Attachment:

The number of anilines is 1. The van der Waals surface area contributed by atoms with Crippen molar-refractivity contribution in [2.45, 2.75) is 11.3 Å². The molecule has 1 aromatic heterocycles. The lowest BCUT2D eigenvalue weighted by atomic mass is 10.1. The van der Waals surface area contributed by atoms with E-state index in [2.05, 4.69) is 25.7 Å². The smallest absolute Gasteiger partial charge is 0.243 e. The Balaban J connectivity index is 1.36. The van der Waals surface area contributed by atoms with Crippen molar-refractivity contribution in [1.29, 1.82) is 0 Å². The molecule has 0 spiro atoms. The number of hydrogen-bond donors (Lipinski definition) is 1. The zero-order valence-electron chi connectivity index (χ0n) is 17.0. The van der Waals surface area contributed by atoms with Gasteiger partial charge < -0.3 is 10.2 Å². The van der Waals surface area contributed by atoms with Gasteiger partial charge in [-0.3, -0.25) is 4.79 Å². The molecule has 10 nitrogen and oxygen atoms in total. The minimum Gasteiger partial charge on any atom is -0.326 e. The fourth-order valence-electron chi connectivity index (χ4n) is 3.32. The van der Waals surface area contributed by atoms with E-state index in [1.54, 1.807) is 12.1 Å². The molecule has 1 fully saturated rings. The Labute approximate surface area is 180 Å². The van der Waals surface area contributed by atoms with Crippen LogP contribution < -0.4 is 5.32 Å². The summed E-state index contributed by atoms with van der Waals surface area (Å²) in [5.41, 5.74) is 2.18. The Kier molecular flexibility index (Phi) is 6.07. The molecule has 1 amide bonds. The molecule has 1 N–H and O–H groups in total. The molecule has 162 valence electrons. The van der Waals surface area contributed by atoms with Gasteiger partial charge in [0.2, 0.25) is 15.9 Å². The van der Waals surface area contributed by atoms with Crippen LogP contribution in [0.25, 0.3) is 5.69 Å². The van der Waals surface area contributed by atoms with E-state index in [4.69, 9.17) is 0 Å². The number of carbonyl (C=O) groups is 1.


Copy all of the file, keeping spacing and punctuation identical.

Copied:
The number of anilines is 1. The van der Waals surface area contributed by atoms with Crippen molar-refractivity contribution in [2.45, 2.75) is 11.3 Å². The molecule has 1 aromatic heterocycles. The lowest BCUT2D eigenvalue weighted by atomic mass is 10.1. The van der Waals surface area contributed by atoms with E-state index in [2.05, 4.69) is 25.7 Å². The smallest absolute Gasteiger partial charge is 0.243 e. The Balaban J connectivity index is 1.36. The van der Waals surface area contributed by atoms with Crippen molar-refractivity contribution in [1.29, 1.82) is 0 Å². The molecule has 0 spiro atoms. The number of hydrogen-bond donors (Lipinski definition) is 1. The zero-order valence-electron chi connectivity index (χ0n) is 17.0. The van der Waals surface area contributed by atoms with Gasteiger partial charge < -0.3 is 10.2 Å². The van der Waals surface area contributed by atoms with Gasteiger partial charge in [-0.3, -0.25) is 4.79 Å². The molecule has 10 nitrogen and oxygen atoms in total. The minimum Gasteiger partial charge on any atom is -0.326 e. The fourth-order valence-electron chi connectivity index (χ4n) is 3.32. The van der Waals surface area contributed by atoms with E-state index in [1.54, 1.807) is 12.1 Å². The molecule has 1 fully saturated rings. The Labute approximate surface area is 180 Å². The van der Waals surface area contributed by atoms with Crippen LogP contribution < -0.4 is 5.32 Å². The summed E-state index contributed by atoms with van der Waals surface area (Å²) in [5.41, 5.74) is 2.18. The Kier molecular flexibility index (Phi) is 6.07. The molecule has 1 amide bonds. The molecule has 1 N–H and O–H groups in total. The molecule has 162 valence electrons. The van der Waals surface area contributed by atoms with Gasteiger partial charge in [0.2, 0.25) is 15.9 Å². The van der Waals surface area contributed by atoms with Crippen LogP contribution in [0.25, 0.3) is 5.69 Å². The van der Waals surface area contributed by atoms with E-state index in [4.69, 9.17) is 0 Å². The number of carbonyl (C=O) groups is 1.